Over the weekend, two FishCampHuntHike reporters, Lauren and Charissa, took a roadtrip "up the hill" to connect with other lovers of the great outdoors at the Prescott Great Outdoors Expo. The weather was a bit breezy, but just warm enough to enjoy the day at Watson Lake Park, a large park with a scenic blue lake, hiking trails and a large grassy field in Prescott, Arizona.
The Prescott Outdoor Expo was the perfect reason for hunters, campers and outdoor enthusiasts alike to gather with their families for a weekend of togetherness in nature. This was a family friendly event with activities to keep even the big kids entertained. Many groups were flying kites, playing with their kids, listening to the band, having lunch on the lawn or exploring the booths with their dogs.
There was a 300-foot zipline by Flywire, bean bag games, rowing simulator machines, a search and rescue demonstration, arts and crafts and a fishing pond set up by the Arizona Elk Society. The Granite Mountain Archers also gave an archery lesson and after seeing a young girl easily hit the target, our reporters decided to give it a try.
We learned about conservation, rehabilitating wildlife, boating safety and hunting laws. A representative from Arizona Game and Fish went into detail about habits of local wildlife and played a recording of bat sonar as they communicate while searching for food. It was pretty neat, and we learned that they make a different noise to signal that they found food.
Many outdoors groups and non-profits such as the Arizona Game and Fish Department and Arizona Elk Society were in attendance, as well as, the local volunteer search and rescue team, the Heritage Park Zoological Sanctuary and other wildlife and environmental groups.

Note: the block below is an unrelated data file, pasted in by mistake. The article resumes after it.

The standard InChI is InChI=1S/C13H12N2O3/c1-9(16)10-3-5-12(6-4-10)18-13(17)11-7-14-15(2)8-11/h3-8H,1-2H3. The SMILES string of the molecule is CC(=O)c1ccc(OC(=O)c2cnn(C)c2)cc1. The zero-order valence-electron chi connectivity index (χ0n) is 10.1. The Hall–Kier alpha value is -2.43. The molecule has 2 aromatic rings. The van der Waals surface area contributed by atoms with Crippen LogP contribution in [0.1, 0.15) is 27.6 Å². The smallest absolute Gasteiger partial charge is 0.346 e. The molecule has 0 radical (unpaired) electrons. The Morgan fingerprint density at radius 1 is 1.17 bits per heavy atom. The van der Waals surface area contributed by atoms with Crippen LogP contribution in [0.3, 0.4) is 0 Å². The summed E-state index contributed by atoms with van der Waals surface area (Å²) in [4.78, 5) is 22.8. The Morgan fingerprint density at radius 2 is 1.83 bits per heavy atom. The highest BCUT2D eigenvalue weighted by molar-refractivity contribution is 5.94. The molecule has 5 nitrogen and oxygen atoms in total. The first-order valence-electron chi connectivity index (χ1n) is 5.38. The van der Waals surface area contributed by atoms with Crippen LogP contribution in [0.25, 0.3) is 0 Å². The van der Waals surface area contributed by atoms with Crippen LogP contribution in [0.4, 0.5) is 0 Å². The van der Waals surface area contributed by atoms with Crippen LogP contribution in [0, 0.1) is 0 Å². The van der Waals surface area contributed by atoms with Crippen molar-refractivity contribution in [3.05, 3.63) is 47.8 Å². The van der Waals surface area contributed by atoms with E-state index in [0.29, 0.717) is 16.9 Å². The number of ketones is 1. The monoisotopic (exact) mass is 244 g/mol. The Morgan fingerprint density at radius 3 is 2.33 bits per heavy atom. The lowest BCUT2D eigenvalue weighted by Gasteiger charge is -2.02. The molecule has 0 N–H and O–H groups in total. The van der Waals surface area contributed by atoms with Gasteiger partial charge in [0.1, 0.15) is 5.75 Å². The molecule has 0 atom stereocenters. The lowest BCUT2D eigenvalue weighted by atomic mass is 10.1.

Volunteers at the Heritage Park Zoological Sanctuary booth said that they take in and rescue animals that were unable to sustain life in the wild. They brought a land tortoise, some snakes and an owl, named Mr. Wilson, for show and tell. They have many more rescued wild animals at their sanctuary in Prescott. Click here to donate to help the Heritage Park Zoological Sanctuary.
We spoke to an AZGFD Game Ranger about local wildlife like javelina and bears, and he said it's best to make them feel unwelcome, don't let them become comfortable around humans. They also advised to stay away from wild animals with young. Bears and javelina are known to become aggressive when protecting their babies. It was interesting to find out that a bear, the massive animals that they are, can walk almost silently through the woods. The ranger said they are a graceful and deliberate beast.
Organizations in Attendance:
Many representatives from the AZGFD were on staff to explain their misson and upcoming events. There are many workshops available to get women and children more educated and hopefully interested in the outdoors. For more information, please visit: AZGFD was able to explain more about hunting laws and answer questions about local wildlife in Arizona.
- Black-footed ferret
- Species of Birds